City Councilmember Steve Levin, who is a member of that body’s Progressive Caucus and an LGBTQ community supporter, has given at least $64,500 in Council discretionary funds to a Brooklyn community patrol that attacked a gay African-American man in Williamsburg in 2013, leaving the man blind in one eye.
Levin, who was first elected to the City Council in 2009 and is now serving his third term having benefited from the one-time change to the city’s two-term limit, represents a district that includes Williamsburg, Greenpoint, and other Brooklyn neighborhoods.
In Williamsburg, the large Orthodox Jewish community is ostensibly protected by the Shmira Volunteer Patrol, which also uses the name Williamsburg Safety Patrol. In December 2013, Shmira members set upon Taj Patterson, now 28, when he was observed walking in the street on Flushing Avenue in Williamsburg. He suffered a broken eye socket, bruises, abrasions, and was left blind in one eye. No charges were ever filed against Patterson.
This patrol and others serving Orthodox Jewish communities say that they merely detain criminal suspects until police arrive. Witnesses to the attack who testified in the trial of one patrol member described a mob of roughly 20 men. Videos showed the men racing in cars to the site of the attack at roughly the same time.
Pinchas Braver and Abraham Winkler pleaded guilty to unlawful imprisonment in the attack. Charges against Aharon Hollender and Joseph Fried were dropped. Mayer Herskovic refused a deal and his non-jury trial took place in 2016 before Judge Danny Chun in Brooklyn Supreme Court. He faced multiple counts of unlawful imprisonment, assault, gang assault, and menacing.
Herskovic was convicted because his DNA was found on Patterson’s sneaker that had been pulled from his foot by the same man who jabbed a thumb in his eye and kicked him in the face, Patterson testified during the trial. That man took the sneaker and tossed it on to a nearby roof where police recovered it six days after the attack. Herskovic was sentenced to four years in prison in 2017, but was allowed to remain free while he appealed.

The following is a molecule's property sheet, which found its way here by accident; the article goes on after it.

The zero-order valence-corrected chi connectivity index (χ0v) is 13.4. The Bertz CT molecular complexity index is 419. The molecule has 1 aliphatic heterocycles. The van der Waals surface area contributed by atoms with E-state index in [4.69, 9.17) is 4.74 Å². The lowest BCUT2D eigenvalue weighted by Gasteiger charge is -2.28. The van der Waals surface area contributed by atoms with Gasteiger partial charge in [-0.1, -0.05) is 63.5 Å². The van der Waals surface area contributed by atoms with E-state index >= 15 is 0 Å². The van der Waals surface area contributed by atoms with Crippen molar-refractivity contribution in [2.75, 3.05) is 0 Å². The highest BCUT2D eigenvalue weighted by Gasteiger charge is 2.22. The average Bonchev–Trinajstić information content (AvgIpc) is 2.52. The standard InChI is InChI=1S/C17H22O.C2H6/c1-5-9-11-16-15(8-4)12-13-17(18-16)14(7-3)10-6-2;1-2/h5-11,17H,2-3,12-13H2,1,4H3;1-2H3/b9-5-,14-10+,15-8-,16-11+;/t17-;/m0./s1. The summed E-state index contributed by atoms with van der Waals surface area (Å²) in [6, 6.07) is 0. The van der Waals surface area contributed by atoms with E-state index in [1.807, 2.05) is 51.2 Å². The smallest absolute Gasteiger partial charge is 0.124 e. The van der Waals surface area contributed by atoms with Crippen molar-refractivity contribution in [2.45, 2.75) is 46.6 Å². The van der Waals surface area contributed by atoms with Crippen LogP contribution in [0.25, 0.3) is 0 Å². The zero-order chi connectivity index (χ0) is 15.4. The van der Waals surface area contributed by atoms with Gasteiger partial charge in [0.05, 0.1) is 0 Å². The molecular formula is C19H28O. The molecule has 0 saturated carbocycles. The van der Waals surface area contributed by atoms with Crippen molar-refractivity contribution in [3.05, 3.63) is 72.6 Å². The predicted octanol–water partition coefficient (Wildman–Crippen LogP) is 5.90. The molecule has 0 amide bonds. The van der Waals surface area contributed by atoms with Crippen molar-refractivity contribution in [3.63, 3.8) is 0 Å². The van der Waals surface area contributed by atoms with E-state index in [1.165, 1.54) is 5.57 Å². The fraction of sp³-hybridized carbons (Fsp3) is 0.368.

Last year, a state appeals court found that the evidence at trial was “legally sufficient to establish the defendant’s guilt beyond a reasonable doubt,” but after using its “independent factual review power, we conclude that the verdict of guilt was against the weight of the evidence.”
The conviction was reversed and Herskovic’s indictment was dismissed. The issue was that the DNA sample was small and tested using high sensitivity DNA testing. It was also a mix of Patterson’s DNA and Herskovic’s DNA. The result was that the ratio that expresses the confidence that the DNA belongs to a particular person was lower than what is usually found with larger and unmixed samples.
Patterson has filed lawsuits in state and federal court against the patrol, individual members of the patrol, and the city. The federal case has been dismissed though Patterson has appealed that dismissal. The state lawsuit is ongoing.
Levin first supported the patrol with $9,000 in the city’s 2011 fiscal year. Since then he has given the patrol $15,000 in 2016, $16,500 in 2017, $12,000 in 2018, and $12,000 in the 2019 fiscal year.
In a motion filed last year in federal court by the city’s Law Department, the city said, “It is beyond dispute that plaintiff-appellant Taj Patterson was the victim of a horrific hate crime perpetrated by a vigilante group, and is entitled to justice.”
The city’s motion said the patrol was a “hate-filled mob” that decided “to illegally attack an innocent victim while cloaked in the dark of night,” that the attackers were acting on a “sadistic urge to violently beat Taj Patterson,” and that the attackers knew “that their conduct was illegal.”
The city also said that Patterson’s attackers “allegedly belonged” to “an Orthodox Jewish neighborhood safety patrol.”
Citing a statement issued by the patrol in 2014, Levin wrote in an email that only one of the five men who faced criminal charges, Winkler, was a patrol member and that he was expelled from the patrol in 2014.
“The assault on Mr. Patterson is incredibly serious and I firmly believe that anyone who took part in the assault must face the consequences,” Levin wrote in an email. “That said, I have not seen evidence that Williamsburg Safety Patrol, as an organization, took part in or condoned the assault on Mr. Patterson nor have I seen evidence that they have protected any of their volunteers from investigation or prosecution. In fact, they moved to remove one of their volunteers, Mr. Winkler, when he was charged with taking part in the assault.”
Andrew Stoll, Patterson’s attorney, suggested in an email that Levin should just pay the money to his client.
“Since [the patrol doesn’t] even carry insurance to cover the mayhem in their wake, maybe he should just make that check out to Taj Patterson instead,” Stoll wrote. “But then again, Taj Patterson doesn’t have a truckload of wealthy campaign donors, and I doubt Councilmember Levin would attend Taj’s wedding, as he did the wedding of Joseph Fried, who was arrested and charged with assaulting Taj, and who was being prosecuted at the time of the wedding and charged with criminal contempt of court on allegations he illegally photographed a sex abuse victim at the trial of Nechmya Weberman, a Satmar counselor who is now serving a 50-year sentence.”
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